However, if a food deposit occurs during use of cook top 100, the presence of liquid material on cooking surface 104 at a location above one of sensors 118 will change the reflection of the infrared light. For example, some of the infrared light may be absorbed by, or deflected into, the spill-over. As a result, the amount of infrared light detected by the detector of sensor 118 will change. Each sensor 118 is in communication with the controller. This change in the amount of infrared light detected provides a signal to the controller that is indicative of a food deposit from a utensil placed on heating source 109. Upon detecting this signal, the controller can initiate remedial action such as reducing or terminating the heat input from heating source 109, and/or providing an alarm to the user, which could be a visible indication, audible indication, or a combination thereof.
 FIGS. 2 and 3 provide examples of the placement of sensors 118. FIG. 3 provides a more preferable configuration in that the increased number of sensors 118 in the embodiment of FIG. 3 relative to FIG. 2 increases the accuracy of detection of a spill-over. Other configurations, including different placements and shapes, may be used for sensors 118 as well. Additionally, sensors 118 are not limited to infrared as other optical sensors may be used as well.
 FIGS. 4-7 illustrate various exemplary embodiments of heating source 109 with alternative sensor zones 120, 122, 124, and 150, respectively. In FIG. 4, sensor zone 120 includes a pair of electrically conductive, concentric rings 126 and 128 that surround heating source 109 and extend from a pair of leads 130, 131; each concentric ring forms an electrode, with the detection circuitry requiring 2 electrodes per sensing region. In FIG. 5, sensor zone 122 includes three electrically conductive, concentric rings 132, 134, and 136 that surround heating source 109 and extend from the pair of leads 130, 131; concentric rings 132 and 136 are electrically connected, and form one electrode which surrounds the electrode formed by concentric ring 134. Similarly, in FIG. 6, sensor zone 124 includes four, electrically conductive, concentric rings that surround heating source 109 and extend from the pair of leads 130, 131; concentric rings 138 and 142 are electrically connected and form one electrode, while concentric rings 140 and 144 form a second electrode. For each zone 120, 122, and 124 in FIGS. 4-6, the concentric ring(s) associated with lead 130 (i.e. electrode #1) interdigitates with the ring(s) associated with lead 131(i.e. electrode #2)--but without overlapping or connecting the electrodes.
 Other configurations of the rings may be used as well. In each case, the rings are positioned around the heating source 109 and preferably not directly over a heating source. Additionally, the rings are preferably located in a manner that places all, or at least a portion, of the rings just outside the diameter or foot print of a cooking utensil placed on heating source 109. In this way, when a food deposit occurs, food and/or liquid of the food deposit will be placed directly over and/or in contact with the rings so as to provide a signal that can be detected by the controller.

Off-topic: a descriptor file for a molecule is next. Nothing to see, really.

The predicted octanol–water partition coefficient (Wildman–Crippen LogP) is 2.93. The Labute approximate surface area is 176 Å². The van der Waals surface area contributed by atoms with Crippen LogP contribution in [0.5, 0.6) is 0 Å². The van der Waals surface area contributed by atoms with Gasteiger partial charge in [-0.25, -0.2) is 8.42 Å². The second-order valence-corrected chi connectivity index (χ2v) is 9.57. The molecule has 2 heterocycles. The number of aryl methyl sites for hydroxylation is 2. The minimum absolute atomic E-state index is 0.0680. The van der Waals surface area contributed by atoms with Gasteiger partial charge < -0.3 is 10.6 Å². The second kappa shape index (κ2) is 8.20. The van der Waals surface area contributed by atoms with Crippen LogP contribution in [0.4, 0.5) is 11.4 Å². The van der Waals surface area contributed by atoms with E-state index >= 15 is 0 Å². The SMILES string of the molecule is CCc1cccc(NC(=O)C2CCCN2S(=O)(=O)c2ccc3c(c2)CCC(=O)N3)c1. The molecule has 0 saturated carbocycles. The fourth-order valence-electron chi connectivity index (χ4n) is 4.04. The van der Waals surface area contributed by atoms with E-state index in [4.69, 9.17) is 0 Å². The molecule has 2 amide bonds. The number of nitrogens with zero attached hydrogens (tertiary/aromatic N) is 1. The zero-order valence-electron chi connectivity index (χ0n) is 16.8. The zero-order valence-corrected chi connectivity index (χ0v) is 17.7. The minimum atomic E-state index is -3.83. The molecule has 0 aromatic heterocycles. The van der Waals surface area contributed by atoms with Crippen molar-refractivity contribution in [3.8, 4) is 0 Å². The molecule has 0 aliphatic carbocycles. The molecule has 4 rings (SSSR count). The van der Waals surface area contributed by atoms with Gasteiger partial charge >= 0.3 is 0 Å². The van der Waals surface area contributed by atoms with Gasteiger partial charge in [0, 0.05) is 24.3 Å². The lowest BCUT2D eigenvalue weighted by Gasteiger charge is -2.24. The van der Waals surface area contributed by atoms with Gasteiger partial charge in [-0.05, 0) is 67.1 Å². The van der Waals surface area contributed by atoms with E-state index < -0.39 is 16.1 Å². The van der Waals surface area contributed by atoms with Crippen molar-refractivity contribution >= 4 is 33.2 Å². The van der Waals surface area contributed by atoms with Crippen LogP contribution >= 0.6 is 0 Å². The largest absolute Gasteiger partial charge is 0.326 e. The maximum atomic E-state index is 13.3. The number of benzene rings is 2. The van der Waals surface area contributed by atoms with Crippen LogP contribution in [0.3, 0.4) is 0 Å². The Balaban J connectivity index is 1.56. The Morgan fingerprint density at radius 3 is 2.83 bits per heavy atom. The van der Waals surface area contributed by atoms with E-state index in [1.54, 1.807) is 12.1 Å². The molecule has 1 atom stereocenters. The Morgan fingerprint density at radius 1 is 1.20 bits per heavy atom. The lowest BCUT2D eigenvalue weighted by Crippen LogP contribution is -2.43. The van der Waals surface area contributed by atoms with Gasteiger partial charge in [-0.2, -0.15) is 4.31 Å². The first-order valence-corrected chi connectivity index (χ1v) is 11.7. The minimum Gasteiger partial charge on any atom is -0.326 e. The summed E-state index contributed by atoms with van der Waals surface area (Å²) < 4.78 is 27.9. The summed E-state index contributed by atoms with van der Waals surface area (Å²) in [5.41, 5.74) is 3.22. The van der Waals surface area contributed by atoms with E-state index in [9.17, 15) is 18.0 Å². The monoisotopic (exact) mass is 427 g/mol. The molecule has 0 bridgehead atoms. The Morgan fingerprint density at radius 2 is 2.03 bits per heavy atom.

By way of example, the concentric rings in each of the sensor zones 120, 122, and 124, can be employed as capacitance-based, or resistance-based, sensors. One of leads e.g., lead 130 acts as one node (electrode) while the other lead 131 acts as the other node (electrode). An electrical signal is placed on e.g., one lead 130 while the other lead 131 acts as a ground. When a food and/or liquid from a spill-over covers at least two of the rings of a sensor zone 120, 122, or 124, the signal is diverted to ground which will, e.g., create a voltage change that can be detected by the controller as indicative of the spill-over. In the case of resistance (impedance, conductance) detection, there is direct flow of electricity from one electrode to the other, for instance, from lead 130, through the liquid, into lead 131. As such, an AC or DC signal may be used. This operation is similar to water detectors one might purchase at a home improvement store for monitoring the area under a sink or behind a refrigerator or washing machine for water leaks. In the case of capacitance detection, an AC (or pulsed DC) signal is used, The AC signal (or edges of a pulsed DC signal) is capacitively coupled from the first electrode to the liquid to be detected, and then capacitively coupled from the liquid to the second electrode. Detection schemes based on a resonance shift caused by a spill-over covering at least two rings can also be used. For detection schemes based as described on capacitance or resonance, the electrically-conductive rings can be placed on the top 100 or bottom 105 of the non-metallic material 102 and if located on the top surface the electrodes would normally be encased within material 102, or otherwise protected from direct contact with the cooking utensils by means of a high-temperature, scratch-resistant, non-electrically-conductive coating. For detection schemes based as described on resistance (conductivity), the electrically-conductive rings would be placed on the top 100 surface of the non-metallic material 102, and left exposed so as to be able to come in electrical communication with the fluid to be detected.
 Other sensing schemes using a sensor zone that surrounds heating source 109 may be used well. For example, FIG. 7 provides another exemplary embodiment of a sensor zone 150 with electrically conductive, concentric rings 146 and 148 that are connected to each other as well as to leads 130 and 131. For this embodiment, sensor 150 acts as a resistance temperature detector or resistive temperature device (RTD) and rings 146 and 148 are positioned in an exposed, or thinly-covered, manner on cooking surface 104. Accordingly, when a food deposit occurs and contact is made with either or both of rings 146 and 148, such contact will change the resistance to current travelling therethrough. This change can be used to provide a signal that can detected by the controller as indicative of a spill-over.